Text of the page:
Never underestimate the power of experience. Fresh off directing a couple episodes of King of Queens, Michael J. Weithorn make his feature film debut with A Little Help. I’m all for new talented writer/directors (Mark Webb), but unfortunately, while I do see potential for some creative ideas in this film, he probably should have tried out a few shorts before diving head first into a feature.
It felt like highly produced sit-coms episodes strung together.
In the film, Jenna Fischer plays Pam…. sorry, Laura, a dental hygienist who must deal with the aftermath of the sudden death of her unfaithful husband. With her family almost forcing comfort and support down her throat, she soon discovers that her son has been lying about his father’s death to his friends at school to make him sound cooler. The film has all the elements in place, a solid story with good casting, but ultimately fails to come together as a cohesive unit that keeps the audience engaged the whole time.
The strongest aspect of the film, by far, is Fischer’s surprisingly honest portrayal of her character. As a fan of The Office, seeing her as the lead in this trailer was pretty much the sole reason for me to be interested in this film, and ultimately, really the only reason I walked away mostly liking the film. Of course she will always be remembered for her cute secretary role, and I actually thought she was hilarious in Walk Hard, but I must say that it was refreshing to see her get a chance to shine as a strong female lead.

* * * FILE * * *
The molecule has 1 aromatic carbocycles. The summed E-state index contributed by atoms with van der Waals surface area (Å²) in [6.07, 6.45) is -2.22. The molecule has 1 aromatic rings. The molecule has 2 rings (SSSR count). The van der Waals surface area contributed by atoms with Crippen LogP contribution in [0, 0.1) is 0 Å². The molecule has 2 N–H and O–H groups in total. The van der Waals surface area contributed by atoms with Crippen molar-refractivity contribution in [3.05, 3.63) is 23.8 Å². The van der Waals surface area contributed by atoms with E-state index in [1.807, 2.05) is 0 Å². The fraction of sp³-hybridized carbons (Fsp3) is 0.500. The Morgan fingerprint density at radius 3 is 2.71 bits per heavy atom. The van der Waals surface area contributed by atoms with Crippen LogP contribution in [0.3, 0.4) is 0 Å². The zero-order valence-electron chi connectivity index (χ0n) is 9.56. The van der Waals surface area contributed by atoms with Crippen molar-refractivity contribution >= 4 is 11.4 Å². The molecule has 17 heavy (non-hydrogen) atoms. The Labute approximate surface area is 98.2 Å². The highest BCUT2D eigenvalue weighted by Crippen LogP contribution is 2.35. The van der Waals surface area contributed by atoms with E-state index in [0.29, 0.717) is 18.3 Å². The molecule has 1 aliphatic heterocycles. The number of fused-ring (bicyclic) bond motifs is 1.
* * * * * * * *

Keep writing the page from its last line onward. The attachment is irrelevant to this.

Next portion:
The strongest aspect of her character was her relationship with her son Dennis, which I will actually give the writer/director credit for making some very realistic and relatable choices. Dennis ends up telling his new classmates that his father died in 9/11, rather than a heart condition, to which Laura obviously has a strong reaction. Their fighting is one of the most entertaining moments in the film, with strong performances from both actors that only comes from real chemistry.
Another plus for this film was the supporting cast, with strong performances from Dennis, played by newcomer Daniel Yelsky, as well as her brother-in-law Rob Benedict (who seems recognizable from a few TV shows and other small indie films). And, while his character as Laura’s dad is kind of random and probably should have been cut down, Ron Leibman (Garden State) is always memorable and fun to watch.
But, unfortunately, a lot of this was brought down with some strange directing choices. Don’t get me wrong, while the film as a whole was a little slow, it had a nice tone to it, and the story itself would make a great pitch, but the problem was that somewhere between that and the screen, the film never managed to come together as a whole. Honestly, it felt that Weithorn was too close to the film and couldn’t step back and take an objective look at how his story was being told. Ultimately, he just left the viewers feeling unresolved and without the optimistic feeling he was probably going for.
The Blu-Ray should have had a large deleted scene section. Coming in at only 109 minutes, the film still felt 20 minutes too long, with whole scenes feeling out of place and dragging the overall pace of the film down.
As for the disk itself, don’t get too excited if you are a special features junkie, because there is little to be found in this release. All that can really be found under the “Special Features” tab is a series of promotional interviews that are cut down into individual questions. Sure, you can hit “play all” to go through all the questions, but each one is cut with the same intro, and gets repetitive rather quickly. All the questions are just about the actor’s characters or simply explaining various moments from the film, rather than adding anything interesting about the making of the film. And, of course, you can watch the trailer.
So, is A Little Help a Blu-Ray purchase? I think I actually just saw this pop up on Netflix instant play.